Dear Adoptive Parents Everywhere,

What you have is a blessing and a curse. The mere foundation of your family is built on someone else’s trauma. This thought of happiness founded on trauma never really occurred to me. Honestly, I had always assumed my biological mother was “better off” and that her decision to place me for adoption was in my best interest and hers. After speaking with other KADs, some of whom have reunited with their biological family and others who have decided the unknown will never be known. There is a possibility that some of these birth mothers were coerced into giving their child up for adoption. The circumstances surrounding adoptions may never truly be known and the intentions unclear.

As an adoptive mom, I know some of the struggles that my daughter will have. There are times even now that I have to be very mindful of how I word things or how things are phrased. She remembers that she has another set of parents, but she doesn’t remember what they physically look like. One time she even asked me why they couldn’t keep her and when she came to live with us. After speaking with her therapist, our answers continue to be age appropriate. We have never spoken badly of her parents to her, we simply stated that they were unable to keep her safe. “Safe”, a word she knows very well and a word I still struggle to feel. My daughter likes being protected, she needs to know and feel that someone is with her, that someone won’t leave her and that either myself or her dad will return. For now, that is the best answer I can give her.

Adoptees struggle being stuck in two different worlds, at least those in transracial adoptions. We belong to a culture that we don’t identify with yet we identify one in which we were raised. There is a constant inner struggle that goes on within each of us between the two worlds. We are not white enough to be white, and yet we are not culturally Korean enough to be Korean. We may look the part of being Korean, but most adoptees still struggle with identifying with the Korean culture.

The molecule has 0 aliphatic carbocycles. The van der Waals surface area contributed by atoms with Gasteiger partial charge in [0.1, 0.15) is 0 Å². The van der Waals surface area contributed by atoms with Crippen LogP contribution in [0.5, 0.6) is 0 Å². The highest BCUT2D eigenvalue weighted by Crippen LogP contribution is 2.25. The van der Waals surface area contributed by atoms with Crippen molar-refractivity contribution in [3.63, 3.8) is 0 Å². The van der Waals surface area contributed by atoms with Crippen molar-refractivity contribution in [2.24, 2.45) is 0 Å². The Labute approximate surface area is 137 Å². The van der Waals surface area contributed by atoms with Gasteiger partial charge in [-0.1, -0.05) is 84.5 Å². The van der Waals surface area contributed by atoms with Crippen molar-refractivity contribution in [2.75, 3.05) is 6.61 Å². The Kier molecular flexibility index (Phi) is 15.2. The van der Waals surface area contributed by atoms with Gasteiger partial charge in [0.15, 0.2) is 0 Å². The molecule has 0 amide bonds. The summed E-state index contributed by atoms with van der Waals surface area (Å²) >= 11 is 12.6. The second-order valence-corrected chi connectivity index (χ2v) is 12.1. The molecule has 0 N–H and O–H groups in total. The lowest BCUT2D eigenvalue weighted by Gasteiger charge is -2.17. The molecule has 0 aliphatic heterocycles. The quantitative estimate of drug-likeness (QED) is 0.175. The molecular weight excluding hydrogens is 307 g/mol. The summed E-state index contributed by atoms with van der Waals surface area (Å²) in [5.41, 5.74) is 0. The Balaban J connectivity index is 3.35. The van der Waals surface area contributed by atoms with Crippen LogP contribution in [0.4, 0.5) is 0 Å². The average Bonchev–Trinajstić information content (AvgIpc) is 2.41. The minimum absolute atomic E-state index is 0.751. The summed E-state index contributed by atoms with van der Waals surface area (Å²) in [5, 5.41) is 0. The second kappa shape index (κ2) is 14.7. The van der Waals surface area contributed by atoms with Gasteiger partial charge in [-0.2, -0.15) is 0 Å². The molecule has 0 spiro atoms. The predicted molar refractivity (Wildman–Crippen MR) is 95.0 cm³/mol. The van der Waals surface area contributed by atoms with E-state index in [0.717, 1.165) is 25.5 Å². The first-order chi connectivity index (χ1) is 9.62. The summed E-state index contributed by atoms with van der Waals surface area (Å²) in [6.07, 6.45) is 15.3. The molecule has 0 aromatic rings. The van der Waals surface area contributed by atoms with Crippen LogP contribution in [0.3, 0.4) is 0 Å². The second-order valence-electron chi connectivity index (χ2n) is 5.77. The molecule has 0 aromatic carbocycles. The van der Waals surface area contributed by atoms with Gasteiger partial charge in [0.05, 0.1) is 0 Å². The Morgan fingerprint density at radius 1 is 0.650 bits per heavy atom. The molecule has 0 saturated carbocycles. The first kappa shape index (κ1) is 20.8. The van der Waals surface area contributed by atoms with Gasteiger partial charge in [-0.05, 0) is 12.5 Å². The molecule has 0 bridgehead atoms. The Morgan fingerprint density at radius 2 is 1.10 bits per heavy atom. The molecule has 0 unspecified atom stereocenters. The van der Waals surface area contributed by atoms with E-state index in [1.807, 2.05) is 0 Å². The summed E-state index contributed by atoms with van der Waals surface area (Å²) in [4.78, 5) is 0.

Whether you are transracially adopting or not, it is important to know that we as adoptees have a lot going on underneath the surface. We may have memories that may be triggered by smells, locations, seasons, food or even sound. Personally, I am not sure that I have any memories sounded by these but I know there are some that have them based on food and seasons. We don’t always remember events, but our bodies do, we don’t remember any possible neglect or abuse, but our bodies do, and we especially don’t always remember the trauma of being separated from our biological family but our bodies do. Please support our emotional health as well as our physical, we may not know the cause of our pain but help us get the support we need.

Remember to show us compassion and love, sometimes we need an extra hug or an extra reassurance that we are safe and secure. Remember to support us if we decide to search for our biological roots. We are only curious to see where we came from, you cannot blame us for being curious, but we would never replace you.

*This may not apply to all adoptees, but in my experience, this is what I have seen*

Always,

J

Too Damn Nice